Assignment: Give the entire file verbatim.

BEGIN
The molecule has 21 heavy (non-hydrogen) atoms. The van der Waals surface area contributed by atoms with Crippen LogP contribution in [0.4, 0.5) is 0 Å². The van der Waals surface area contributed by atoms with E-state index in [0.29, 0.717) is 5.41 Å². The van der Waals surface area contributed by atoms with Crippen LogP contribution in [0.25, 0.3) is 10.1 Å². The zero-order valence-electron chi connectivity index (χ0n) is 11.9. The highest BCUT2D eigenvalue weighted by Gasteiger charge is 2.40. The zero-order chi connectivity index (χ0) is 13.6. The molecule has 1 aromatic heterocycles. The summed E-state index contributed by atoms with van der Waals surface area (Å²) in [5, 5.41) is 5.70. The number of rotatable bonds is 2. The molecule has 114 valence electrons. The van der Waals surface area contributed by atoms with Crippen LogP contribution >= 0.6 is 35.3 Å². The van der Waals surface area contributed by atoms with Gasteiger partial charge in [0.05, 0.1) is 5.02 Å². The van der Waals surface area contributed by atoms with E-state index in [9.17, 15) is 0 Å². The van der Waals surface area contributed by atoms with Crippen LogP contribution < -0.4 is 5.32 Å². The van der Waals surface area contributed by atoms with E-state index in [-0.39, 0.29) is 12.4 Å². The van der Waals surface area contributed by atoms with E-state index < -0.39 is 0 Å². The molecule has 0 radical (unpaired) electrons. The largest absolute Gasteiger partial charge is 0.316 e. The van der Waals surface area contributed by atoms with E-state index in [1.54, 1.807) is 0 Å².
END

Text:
The molecule has 21 heavy (non-hydrogen) atoms. The van der Waals surface area contributed by atoms with Crippen LogP contribution in [0.4, 0.5) is 0 Å². The van der Waals surface area contributed by atoms with E-state index in [0.29, 0.717) is 5.41 Å². The van der Waals surface area contributed by atoms with Crippen LogP contribution in [0.25, 0.3) is 10.1 Å². The zero-order valence-electron chi connectivity index (χ0n) is 11.9. The highest BCUT2D eigenvalue weighted by Gasteiger charge is 2.40. The zero-order chi connectivity index (χ0) is 13.6. The molecule has 1 aromatic heterocycles. The summed E-state index contributed by atoms with van der Waals surface area (Å²) in [5, 5.41) is 5.70. The number of rotatable bonds is 2. The molecule has 114 valence electrons. The van der Waals surface area contributed by atoms with Crippen LogP contribution >= 0.6 is 35.3 Å². The van der Waals surface area contributed by atoms with Gasteiger partial charge in [0.05, 0.1) is 5.02 Å². The van der Waals surface area contributed by atoms with E-state index in [9.17, 15) is 0 Å². The van der Waals surface area contributed by atoms with Crippen LogP contribution < -0.4 is 5.32 Å². The van der Waals surface area contributed by atoms with E-state index in [-0.39, 0.29) is 12.4 Å². The van der Waals surface area contributed by atoms with E-state index < -0.39 is 0 Å². The molecule has 0 radical (unpaired) electrons. The largest absolute Gasteiger partial charge is 0.316 e. The van der Waals surface area contributed by atoms with E-state index in [1.54, 1.807) is 0 Å².